In recent weeks, I spoke about the library and e-resources to our new jazz undergraduates, and gave part-of-a-lecture to all the new BMus and BEd undergraduates, about finding resources (paper and electronic) for their first academic assignment.
I also made a powerpoint and recorded a voiceover about using the catalogue and our e-resources, which was shared with the new PGCert and MEd students, and that has also gone online for future use. What I need is feedback, though. I did ask for students to let me know if the ppt was helpful. No-one has. (I think I’ll send a MailChimp message to the entire cohort – it might get some response.) But last night I got an email asking for e-resource help, so I checked out the things I was asked about, and emailed a reply. This was at 23:58 on a Saturday! (Do I get a gold star for being super-helpful, over and above the call ….?!) However, I couldn’t solve the problems. We didn’t have one thing, and don’t seem to have access to another. I’ll check it out again at work tomorrow. I really shouldn’t check my work emails on a Saturday night …
I was meant to give another undergraduate session on Wednesday, but there was a schedule change that I didn’t hear about, so that is to be rescheduled.
All part of the parachute lecturer’s rich tapestry of life. These lecturers with their regular teaching schedules don’t know they’re born!!
As a librarian, part of my practice is to help train our students in effective learning and use of our library resources. Let’s not forget – anything in a library is a resource, whether it’s a book, score, recording or library staff, not to mention the e-resources that don’t actually live “in” the library but are accessible through our website. A library IS a resource!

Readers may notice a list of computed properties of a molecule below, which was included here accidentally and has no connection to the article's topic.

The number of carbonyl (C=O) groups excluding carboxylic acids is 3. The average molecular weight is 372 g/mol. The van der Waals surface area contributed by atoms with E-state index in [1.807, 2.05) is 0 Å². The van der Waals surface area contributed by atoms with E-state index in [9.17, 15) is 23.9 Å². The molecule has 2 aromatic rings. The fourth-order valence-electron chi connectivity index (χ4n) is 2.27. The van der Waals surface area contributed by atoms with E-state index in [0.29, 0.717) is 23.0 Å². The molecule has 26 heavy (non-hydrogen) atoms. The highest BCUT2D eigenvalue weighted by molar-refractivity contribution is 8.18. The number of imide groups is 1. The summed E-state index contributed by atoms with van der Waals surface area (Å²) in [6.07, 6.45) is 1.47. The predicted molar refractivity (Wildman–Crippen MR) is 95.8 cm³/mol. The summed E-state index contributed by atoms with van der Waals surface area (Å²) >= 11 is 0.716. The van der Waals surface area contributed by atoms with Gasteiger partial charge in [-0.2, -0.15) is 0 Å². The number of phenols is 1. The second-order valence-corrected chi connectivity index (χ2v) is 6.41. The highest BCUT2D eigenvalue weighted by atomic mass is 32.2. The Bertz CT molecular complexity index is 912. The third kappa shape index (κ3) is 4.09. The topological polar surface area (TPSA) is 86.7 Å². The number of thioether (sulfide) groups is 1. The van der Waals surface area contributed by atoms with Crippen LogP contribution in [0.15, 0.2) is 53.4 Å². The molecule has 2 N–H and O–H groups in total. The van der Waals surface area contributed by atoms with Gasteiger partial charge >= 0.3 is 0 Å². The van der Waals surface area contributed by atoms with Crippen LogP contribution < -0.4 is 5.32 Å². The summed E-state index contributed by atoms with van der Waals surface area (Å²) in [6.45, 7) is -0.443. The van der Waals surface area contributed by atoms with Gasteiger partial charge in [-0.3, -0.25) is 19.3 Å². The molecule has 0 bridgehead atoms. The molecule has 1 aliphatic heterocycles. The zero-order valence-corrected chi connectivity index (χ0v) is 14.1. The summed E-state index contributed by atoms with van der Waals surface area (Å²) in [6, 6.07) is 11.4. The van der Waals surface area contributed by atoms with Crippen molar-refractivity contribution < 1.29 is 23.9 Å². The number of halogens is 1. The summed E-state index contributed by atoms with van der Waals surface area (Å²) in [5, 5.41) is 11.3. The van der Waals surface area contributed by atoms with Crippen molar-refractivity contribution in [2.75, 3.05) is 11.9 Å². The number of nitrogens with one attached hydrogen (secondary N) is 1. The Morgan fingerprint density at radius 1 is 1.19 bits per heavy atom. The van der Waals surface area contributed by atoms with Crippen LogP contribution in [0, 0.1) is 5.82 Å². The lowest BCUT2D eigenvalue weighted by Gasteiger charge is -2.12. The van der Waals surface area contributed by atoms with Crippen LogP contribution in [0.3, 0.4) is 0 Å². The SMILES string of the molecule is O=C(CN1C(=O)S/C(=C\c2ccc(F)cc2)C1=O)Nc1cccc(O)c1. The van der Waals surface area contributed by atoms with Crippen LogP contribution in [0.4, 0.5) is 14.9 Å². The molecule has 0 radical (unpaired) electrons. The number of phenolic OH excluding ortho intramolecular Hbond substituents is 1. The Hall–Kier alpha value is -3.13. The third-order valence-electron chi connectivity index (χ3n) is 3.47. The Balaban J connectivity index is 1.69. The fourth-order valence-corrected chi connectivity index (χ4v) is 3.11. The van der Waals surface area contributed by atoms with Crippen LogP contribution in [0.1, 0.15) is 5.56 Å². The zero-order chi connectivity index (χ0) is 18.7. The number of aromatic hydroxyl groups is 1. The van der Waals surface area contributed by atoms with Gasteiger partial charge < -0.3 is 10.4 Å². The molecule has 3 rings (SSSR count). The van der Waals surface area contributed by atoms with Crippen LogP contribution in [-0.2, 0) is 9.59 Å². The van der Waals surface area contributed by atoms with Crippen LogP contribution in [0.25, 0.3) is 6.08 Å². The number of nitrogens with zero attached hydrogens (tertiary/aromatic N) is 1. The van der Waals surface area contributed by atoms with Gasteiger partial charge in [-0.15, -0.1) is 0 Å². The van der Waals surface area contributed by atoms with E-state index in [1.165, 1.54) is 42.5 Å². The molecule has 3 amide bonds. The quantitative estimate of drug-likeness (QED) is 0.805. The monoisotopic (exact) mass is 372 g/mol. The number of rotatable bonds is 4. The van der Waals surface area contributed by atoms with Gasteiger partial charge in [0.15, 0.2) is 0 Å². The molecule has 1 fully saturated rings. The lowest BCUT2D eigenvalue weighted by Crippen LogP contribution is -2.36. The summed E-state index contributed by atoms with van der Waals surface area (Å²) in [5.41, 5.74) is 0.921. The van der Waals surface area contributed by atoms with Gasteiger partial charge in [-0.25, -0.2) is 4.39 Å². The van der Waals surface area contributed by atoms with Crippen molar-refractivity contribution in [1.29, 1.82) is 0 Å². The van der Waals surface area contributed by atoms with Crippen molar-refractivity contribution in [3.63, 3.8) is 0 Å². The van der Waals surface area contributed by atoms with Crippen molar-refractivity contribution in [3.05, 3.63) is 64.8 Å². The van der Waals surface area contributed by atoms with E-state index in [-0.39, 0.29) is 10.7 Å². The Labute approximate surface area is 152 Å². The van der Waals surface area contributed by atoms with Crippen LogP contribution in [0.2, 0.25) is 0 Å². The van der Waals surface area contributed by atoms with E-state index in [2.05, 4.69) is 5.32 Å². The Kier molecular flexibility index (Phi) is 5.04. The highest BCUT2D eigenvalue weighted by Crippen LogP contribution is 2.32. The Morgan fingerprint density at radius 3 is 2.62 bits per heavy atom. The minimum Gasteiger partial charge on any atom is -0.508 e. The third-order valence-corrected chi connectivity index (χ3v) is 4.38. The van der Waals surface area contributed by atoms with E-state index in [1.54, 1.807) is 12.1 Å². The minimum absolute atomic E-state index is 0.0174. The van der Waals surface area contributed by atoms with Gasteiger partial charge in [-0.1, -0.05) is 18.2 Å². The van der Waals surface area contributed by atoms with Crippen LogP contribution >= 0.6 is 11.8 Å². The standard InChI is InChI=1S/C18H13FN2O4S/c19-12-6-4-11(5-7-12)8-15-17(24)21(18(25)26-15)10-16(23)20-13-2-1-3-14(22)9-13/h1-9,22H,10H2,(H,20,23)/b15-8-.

I decided to pull together a reading list about reflective practice and being a reflective practitioner. Then I blogged about it, and used the blog text for a MailChimp message to all our staff and first-year students. Here’s the blogpost, on our WhittakerLive performing arts blog:
E-journals, E-portfolios and Reflective Practice
Who used St Andrews University Library Regency Copyright Music Collection? What did they borrow, and how much? (And what do I have in common with the first lady music cataloguer?) All to be revealed to the Edinburgh Bibliographical Society on Thursday 20th October!
OK – since September, I’ve given four talks, with another to follow next week, and then a sixth in November. In terms of both research activity and public engagement, I think I’ve been quite active!
In September, I talked about Instructions, Introductions, Treatises and Tutors: Music for the Regency Miss (Women and Education in the Long Eighteenth Century); then my Exchange Talk here at RCS: Meanwhile in Scotland, 1808.
Last week I did a Show and Tell talk at Martyrs Kirk research library in St Andrews; and yesterday I did an illustrated Music Talk in St Andrews: From Stationers’ Hall to St Andrews: late Georgian Music and Ladies of Leisure.
Next week it’s the Edinburgh Bibliographical Society: The Legal Deposit Music of St Andrews: Scottish Airs, Irish and Hebrew Melodies, and other late Georgian Favourites.
And finally, on 16th November, the RMA Scottish Chapter (5.15, Room 2, Music Department, 14 University Gardens, Glasgow) – an approximate but not exact repeat of yesterday’s Music Talk.